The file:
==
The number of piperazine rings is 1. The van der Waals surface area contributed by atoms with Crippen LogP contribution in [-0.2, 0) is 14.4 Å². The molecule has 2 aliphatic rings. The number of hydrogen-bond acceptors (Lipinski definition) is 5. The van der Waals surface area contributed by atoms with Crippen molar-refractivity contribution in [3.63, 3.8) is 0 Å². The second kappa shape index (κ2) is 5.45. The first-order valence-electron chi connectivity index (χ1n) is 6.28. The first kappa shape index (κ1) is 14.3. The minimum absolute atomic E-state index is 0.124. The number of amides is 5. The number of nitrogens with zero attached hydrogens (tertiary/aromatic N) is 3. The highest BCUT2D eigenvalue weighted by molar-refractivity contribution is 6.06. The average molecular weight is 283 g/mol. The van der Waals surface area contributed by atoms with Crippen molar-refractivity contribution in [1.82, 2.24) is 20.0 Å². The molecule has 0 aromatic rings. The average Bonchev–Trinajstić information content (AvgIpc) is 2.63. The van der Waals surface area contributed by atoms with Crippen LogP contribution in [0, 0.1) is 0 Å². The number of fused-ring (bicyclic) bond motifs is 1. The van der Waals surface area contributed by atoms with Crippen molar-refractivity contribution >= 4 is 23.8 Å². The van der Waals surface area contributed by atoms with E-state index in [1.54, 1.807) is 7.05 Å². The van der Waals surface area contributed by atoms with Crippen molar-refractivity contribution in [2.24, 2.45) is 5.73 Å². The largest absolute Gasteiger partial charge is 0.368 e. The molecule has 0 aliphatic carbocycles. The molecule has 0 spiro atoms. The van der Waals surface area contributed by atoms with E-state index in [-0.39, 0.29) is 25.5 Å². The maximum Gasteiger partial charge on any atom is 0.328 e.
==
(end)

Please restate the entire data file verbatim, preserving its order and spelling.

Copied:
The number of piperazine rings is 1. The van der Waals surface area contributed by atoms with Crippen LogP contribution in [-0.2, 0) is 14.4 Å². The molecule has 2 aliphatic rings. The number of hydrogen-bond acceptors (Lipinski definition) is 5. The van der Waals surface area contributed by atoms with Crippen molar-refractivity contribution in [3.63, 3.8) is 0 Å². The second kappa shape index (κ2) is 5.45. The first-order valence-electron chi connectivity index (χ1n) is 6.28. The first kappa shape index (κ1) is 14.3. The minimum absolute atomic E-state index is 0.124. The number of amides is 5. The number of nitrogens with zero attached hydrogens (tertiary/aromatic N) is 3. The highest BCUT2D eigenvalue weighted by molar-refractivity contribution is 6.06. The average molecular weight is 283 g/mol. The van der Waals surface area contributed by atoms with Crippen molar-refractivity contribution in [1.82, 2.24) is 20.0 Å². The molecule has 0 aromatic rings. The average Bonchev–Trinajstić information content (AvgIpc) is 2.63. The van der Waals surface area contributed by atoms with Crippen LogP contribution in [0, 0.1) is 0 Å². The number of fused-ring (bicyclic) bond motifs is 1. The van der Waals surface area contributed by atoms with Crippen molar-refractivity contribution >= 4 is 23.8 Å². The van der Waals surface area contributed by atoms with E-state index in [1.54, 1.807) is 7.05 Å². The van der Waals surface area contributed by atoms with Crippen molar-refractivity contribution in [2.24, 2.45) is 5.73 Å². The largest absolute Gasteiger partial charge is 0.368 e. The molecule has 0 aliphatic carbocycles. The molecule has 0 spiro atoms. The van der Waals surface area contributed by atoms with E-state index in [-0.39, 0.29) is 25.5 Å². The maximum Gasteiger partial charge on any atom is 0.328 e.